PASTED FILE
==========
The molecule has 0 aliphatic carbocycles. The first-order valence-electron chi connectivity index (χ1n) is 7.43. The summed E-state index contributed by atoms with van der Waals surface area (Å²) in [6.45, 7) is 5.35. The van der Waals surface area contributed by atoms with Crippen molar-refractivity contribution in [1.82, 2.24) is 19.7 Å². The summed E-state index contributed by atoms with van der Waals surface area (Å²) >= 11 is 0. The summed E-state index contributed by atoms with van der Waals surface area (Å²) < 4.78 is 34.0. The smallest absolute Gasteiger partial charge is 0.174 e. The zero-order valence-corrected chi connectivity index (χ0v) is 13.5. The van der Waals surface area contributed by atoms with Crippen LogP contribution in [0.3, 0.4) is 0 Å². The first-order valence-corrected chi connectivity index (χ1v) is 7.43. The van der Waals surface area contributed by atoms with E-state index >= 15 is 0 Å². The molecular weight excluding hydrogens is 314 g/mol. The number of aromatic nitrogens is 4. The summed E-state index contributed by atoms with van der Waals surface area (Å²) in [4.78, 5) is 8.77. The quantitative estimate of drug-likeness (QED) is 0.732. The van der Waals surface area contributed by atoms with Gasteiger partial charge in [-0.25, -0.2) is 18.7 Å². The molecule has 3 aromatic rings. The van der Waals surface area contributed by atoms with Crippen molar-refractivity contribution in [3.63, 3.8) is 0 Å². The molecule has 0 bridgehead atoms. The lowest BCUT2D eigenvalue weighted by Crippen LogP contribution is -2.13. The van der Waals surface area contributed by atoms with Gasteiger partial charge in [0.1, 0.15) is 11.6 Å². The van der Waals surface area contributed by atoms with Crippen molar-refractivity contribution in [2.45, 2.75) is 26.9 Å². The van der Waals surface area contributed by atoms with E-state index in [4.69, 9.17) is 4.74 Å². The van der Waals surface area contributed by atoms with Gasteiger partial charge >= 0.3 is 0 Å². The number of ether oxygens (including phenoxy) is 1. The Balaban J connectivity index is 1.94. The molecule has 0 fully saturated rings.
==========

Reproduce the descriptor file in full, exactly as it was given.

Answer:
The molecule has 0 aliphatic carbocycles. The first-order valence-electron chi connectivity index (χ1n) is 7.43. The summed E-state index contributed by atoms with van der Waals surface area (Å²) in [6.45, 7) is 5.35. The van der Waals surface area contributed by atoms with Crippen molar-refractivity contribution in [1.82, 2.24) is 19.7 Å². The summed E-state index contributed by atoms with van der Waals surface area (Å²) >= 11 is 0. The summed E-state index contributed by atoms with van der Waals surface area (Å²) < 4.78 is 34.0. The smallest absolute Gasteiger partial charge is 0.174 e. The zero-order valence-corrected chi connectivity index (χ0v) is 13.5. The van der Waals surface area contributed by atoms with Crippen LogP contribution in [0.3, 0.4) is 0 Å². The first-order valence-corrected chi connectivity index (χ1v) is 7.43. The van der Waals surface area contributed by atoms with E-state index >= 15 is 0 Å². The molecular weight excluding hydrogens is 314 g/mol. The number of aromatic nitrogens is 4. The summed E-state index contributed by atoms with van der Waals surface area (Å²) in [4.78, 5) is 8.77. The quantitative estimate of drug-likeness (QED) is 0.732. The van der Waals surface area contributed by atoms with Gasteiger partial charge in [-0.25, -0.2) is 18.7 Å². The molecule has 3 aromatic rings. The van der Waals surface area contributed by atoms with Crippen molar-refractivity contribution in [3.63, 3.8) is 0 Å². The molecule has 0 bridgehead atoms. The lowest BCUT2D eigenvalue weighted by Crippen LogP contribution is -2.13. The van der Waals surface area contributed by atoms with Gasteiger partial charge in [0.1, 0.15) is 11.6 Å². The van der Waals surface area contributed by atoms with Crippen molar-refractivity contribution in [2.45, 2.75) is 26.9 Å². The van der Waals surface area contributed by atoms with E-state index in [4.69, 9.17) is 4.74 Å². The van der Waals surface area contributed by atoms with Gasteiger partial charge >= 0.3 is 0 Å². The number of ether oxygens (including phenoxy) is 1. The Balaban J connectivity index is 1.94. The molecule has 0 fully saturated rings.